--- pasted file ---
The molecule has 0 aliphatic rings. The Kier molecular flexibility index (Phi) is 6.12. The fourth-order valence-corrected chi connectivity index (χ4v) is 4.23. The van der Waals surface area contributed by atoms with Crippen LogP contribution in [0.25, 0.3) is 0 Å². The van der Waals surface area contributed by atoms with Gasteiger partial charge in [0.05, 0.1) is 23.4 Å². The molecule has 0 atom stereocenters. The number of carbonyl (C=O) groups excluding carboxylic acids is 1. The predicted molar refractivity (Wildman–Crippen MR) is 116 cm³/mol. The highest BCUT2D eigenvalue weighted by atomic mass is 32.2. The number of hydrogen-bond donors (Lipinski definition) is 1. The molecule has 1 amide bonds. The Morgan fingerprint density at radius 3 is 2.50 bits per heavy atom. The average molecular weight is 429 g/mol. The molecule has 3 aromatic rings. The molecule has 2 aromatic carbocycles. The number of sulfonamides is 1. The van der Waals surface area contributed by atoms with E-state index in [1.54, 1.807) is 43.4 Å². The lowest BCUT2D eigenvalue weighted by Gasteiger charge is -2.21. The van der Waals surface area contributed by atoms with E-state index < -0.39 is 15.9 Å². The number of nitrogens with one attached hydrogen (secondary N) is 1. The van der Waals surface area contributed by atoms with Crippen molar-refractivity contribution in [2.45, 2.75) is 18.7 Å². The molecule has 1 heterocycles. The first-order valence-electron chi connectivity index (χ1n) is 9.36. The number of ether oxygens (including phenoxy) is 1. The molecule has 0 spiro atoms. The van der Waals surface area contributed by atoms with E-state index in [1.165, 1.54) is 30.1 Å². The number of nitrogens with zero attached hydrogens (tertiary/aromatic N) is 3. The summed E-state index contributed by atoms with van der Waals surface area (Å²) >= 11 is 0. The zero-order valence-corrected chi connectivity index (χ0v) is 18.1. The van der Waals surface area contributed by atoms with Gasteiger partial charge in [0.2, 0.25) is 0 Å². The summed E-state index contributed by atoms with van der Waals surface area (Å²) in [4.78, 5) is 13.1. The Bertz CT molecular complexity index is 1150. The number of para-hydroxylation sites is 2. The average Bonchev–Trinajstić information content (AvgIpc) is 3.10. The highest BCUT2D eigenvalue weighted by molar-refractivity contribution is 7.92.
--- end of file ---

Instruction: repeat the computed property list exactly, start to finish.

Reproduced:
The molecule has 0 aliphatic rings. The Kier molecular flexibility index (Phi) is 6.12. The fourth-order valence-corrected chi connectivity index (χ4v) is 4.23. The van der Waals surface area contributed by atoms with Crippen LogP contribution in [0.25, 0.3) is 0 Å². The van der Waals surface area contributed by atoms with Gasteiger partial charge in [0.05, 0.1) is 23.4 Å². The molecule has 0 atom stereocenters. The number of carbonyl (C=O) groups excluding carboxylic acids is 1. The predicted molar refractivity (Wildman–Crippen MR) is 116 cm³/mol. The highest BCUT2D eigenvalue weighted by atomic mass is 32.2. The number of hydrogen-bond donors (Lipinski definition) is 1. The molecule has 1 amide bonds. The Morgan fingerprint density at radius 3 is 2.50 bits per heavy atom. The average molecular weight is 429 g/mol. The molecule has 3 aromatic rings. The molecule has 2 aromatic carbocycles. The number of sulfonamides is 1. The van der Waals surface area contributed by atoms with E-state index in [1.54, 1.807) is 43.4 Å². The lowest BCUT2D eigenvalue weighted by Gasteiger charge is -2.21. The van der Waals surface area contributed by atoms with E-state index < -0.39 is 15.9 Å². The number of nitrogens with one attached hydrogen (secondary N) is 1. The van der Waals surface area contributed by atoms with Crippen molar-refractivity contribution in [2.45, 2.75) is 18.7 Å². The molecule has 1 heterocycles. The first-order valence-electron chi connectivity index (χ1n) is 9.36. The number of ether oxygens (including phenoxy) is 1. The molecule has 0 spiro atoms. The van der Waals surface area contributed by atoms with E-state index in [1.165, 1.54) is 30.1 Å². The number of nitrogens with zero attached hydrogens (tertiary/aromatic N) is 3. The summed E-state index contributed by atoms with van der Waals surface area (Å²) >= 11 is 0. The zero-order valence-corrected chi connectivity index (χ0v) is 18.1. The van der Waals surface area contributed by atoms with Gasteiger partial charge in [0.2, 0.25) is 0 Å². The summed E-state index contributed by atoms with van der Waals surface area (Å²) in [4.78, 5) is 13.1. The Bertz CT molecular complexity index is 1150. The number of para-hydroxylation sites is 2. The average Bonchev–Trinajstić information content (AvgIpc) is 3.10. The highest BCUT2D eigenvalue weighted by molar-refractivity contribution is 7.92.